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Yoshua Bengio, Revered Architect of AI, Has Some Ideas About What to Build Next


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Yoshua Bengio teaching.

To ACM A.M. Turing Award recipient Yoshua Bengio, "What matters to me as a scientist is what needs to be explored in order to sol"ve the problems. Not whos right, whos wrong, or whos praying at which chapel.

Credit: Maryse Boyce

Yoshua Bengio is known as one of the "three musketeers" of deep learning, the type of artificial intelligence (AI) that dominates the field today. 

Bengio, a professor at the University of Montreal, is credited with making key breakthroughs in the use of neural networks—and just as importantly, with persevering with the work through the long cold AI winter of the late 1980s and the 1990s, when most people thought that neural networks were a dead end.

He was rewarded for his perseverance in 2018, when he and his fellow musketeers (Geoffrey Hinton and Yann LeCun) won the Turing Award, which is often called the Nobel Prize of computing.

Today, there's increasing discussion about the shortcomings of deep learning. In that context, IEEE Spectrum spoke to Bengio about where the field should go from here. He'll speak on a similar subject tomorrow at NeurIPS, the biggest and buzziest AI conference in the world; his talk is titled "From System 1 Deep Learning to System 2 Deep Learning."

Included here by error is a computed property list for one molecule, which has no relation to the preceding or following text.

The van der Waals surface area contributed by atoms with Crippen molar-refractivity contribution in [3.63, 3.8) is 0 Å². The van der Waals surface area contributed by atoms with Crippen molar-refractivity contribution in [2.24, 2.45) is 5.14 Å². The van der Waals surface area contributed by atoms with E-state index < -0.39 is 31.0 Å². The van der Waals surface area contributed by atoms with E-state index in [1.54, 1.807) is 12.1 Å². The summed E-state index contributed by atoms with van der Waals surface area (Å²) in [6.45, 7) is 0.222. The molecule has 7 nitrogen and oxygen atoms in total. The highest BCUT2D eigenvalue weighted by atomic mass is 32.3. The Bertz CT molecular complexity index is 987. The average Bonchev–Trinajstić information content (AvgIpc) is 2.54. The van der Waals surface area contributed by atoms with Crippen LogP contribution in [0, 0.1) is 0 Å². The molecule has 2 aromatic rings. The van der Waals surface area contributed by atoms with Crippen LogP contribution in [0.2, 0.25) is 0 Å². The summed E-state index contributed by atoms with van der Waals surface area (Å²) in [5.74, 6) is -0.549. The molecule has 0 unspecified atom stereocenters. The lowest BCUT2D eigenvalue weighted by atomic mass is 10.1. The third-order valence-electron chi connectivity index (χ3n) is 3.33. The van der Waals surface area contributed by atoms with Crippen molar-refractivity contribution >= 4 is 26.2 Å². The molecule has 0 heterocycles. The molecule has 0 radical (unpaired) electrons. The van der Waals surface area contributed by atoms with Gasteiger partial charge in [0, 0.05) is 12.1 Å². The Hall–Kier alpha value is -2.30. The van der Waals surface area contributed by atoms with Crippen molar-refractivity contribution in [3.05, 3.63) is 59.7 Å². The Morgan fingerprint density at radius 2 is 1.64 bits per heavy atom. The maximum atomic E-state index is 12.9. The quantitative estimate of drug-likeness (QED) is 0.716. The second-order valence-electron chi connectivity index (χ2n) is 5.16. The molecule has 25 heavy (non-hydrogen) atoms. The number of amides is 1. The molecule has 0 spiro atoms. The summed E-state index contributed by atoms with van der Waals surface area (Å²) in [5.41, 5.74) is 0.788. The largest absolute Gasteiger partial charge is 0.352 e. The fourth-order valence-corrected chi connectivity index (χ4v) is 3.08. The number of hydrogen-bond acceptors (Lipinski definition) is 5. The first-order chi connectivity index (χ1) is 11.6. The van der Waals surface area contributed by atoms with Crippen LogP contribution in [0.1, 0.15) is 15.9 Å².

IEEE Spectrum: What do you think about all the discussion of deep learning's limitations?

Yoshua Bengio: Too many public-facing venues don't understand a central thing about the way we do research, in AI and other disciplines: We try to understand the limitations of the theories and methods we currently have, in order to extend the reach of our intellectual tools. So deep learning researchers are looking to find the places where it's not working as well as we'd like, so we can figure out what needs to be added and what needs to be explored.

This is picked up by people like Gary Marcus, who put out the message: "Look, deep learning doesn't work."* But really, what researchers like me are doing is expanding its reach. When I talk about things like the need for AI systems to understand causality, I'm not saying that this will replace deep learning. I'm trying to add something to the toolbox.

What matters to me as a scientist is what needs to be explored in order to solve the problems. Not who's right, who's wrong, or who's praying at which chapel.

 

From IEEE Spectrum
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